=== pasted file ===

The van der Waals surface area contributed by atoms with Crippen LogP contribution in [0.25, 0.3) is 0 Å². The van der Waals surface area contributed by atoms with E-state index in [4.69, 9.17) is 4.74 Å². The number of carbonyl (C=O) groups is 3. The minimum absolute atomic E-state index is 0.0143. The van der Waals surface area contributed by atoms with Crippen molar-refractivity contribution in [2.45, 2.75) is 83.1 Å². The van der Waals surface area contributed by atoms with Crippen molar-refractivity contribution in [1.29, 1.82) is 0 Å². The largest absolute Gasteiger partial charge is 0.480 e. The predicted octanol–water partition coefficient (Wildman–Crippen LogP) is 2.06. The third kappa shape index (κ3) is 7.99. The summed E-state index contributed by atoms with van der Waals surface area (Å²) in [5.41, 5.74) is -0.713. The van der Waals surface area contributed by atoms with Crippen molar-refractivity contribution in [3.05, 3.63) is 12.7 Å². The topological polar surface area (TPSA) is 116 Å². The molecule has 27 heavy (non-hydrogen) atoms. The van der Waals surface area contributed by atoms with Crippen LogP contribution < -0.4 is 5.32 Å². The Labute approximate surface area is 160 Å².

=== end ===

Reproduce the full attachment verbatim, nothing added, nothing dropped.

The van der Waals surface area contributed by atoms with Crippen LogP contribution in [0.25, 0.3) is 0 Å². The van der Waals surface area contributed by atoms with E-state index in [4.69, 9.17) is 4.74 Å². The number of carbonyl (C=O) groups is 3. The minimum absolute atomic E-state index is 0.0143. The van der Waals surface area contributed by atoms with Crippen molar-refractivity contribution in [2.45, 2.75) is 83.1 Å². The van der Waals surface area contributed by atoms with Crippen molar-refractivity contribution in [1.29, 1.82) is 0 Å². The largest absolute Gasteiger partial charge is 0.480 e. The predicted octanol–water partition coefficient (Wildman–Crippen LogP) is 2.06. The third kappa shape index (κ3) is 7.99. The summed E-state index contributed by atoms with van der Waals surface area (Å²) in [5.41, 5.74) is -0.713. The van der Waals surface area contributed by atoms with Crippen molar-refractivity contribution in [3.05, 3.63) is 12.7 Å². The topological polar surface area (TPSA) is 116 Å². The molecule has 27 heavy (non-hydrogen) atoms. The van der Waals surface area contributed by atoms with Crippen LogP contribution < -0.4 is 5.32 Å². The Labute approximate surface area is 160 Å².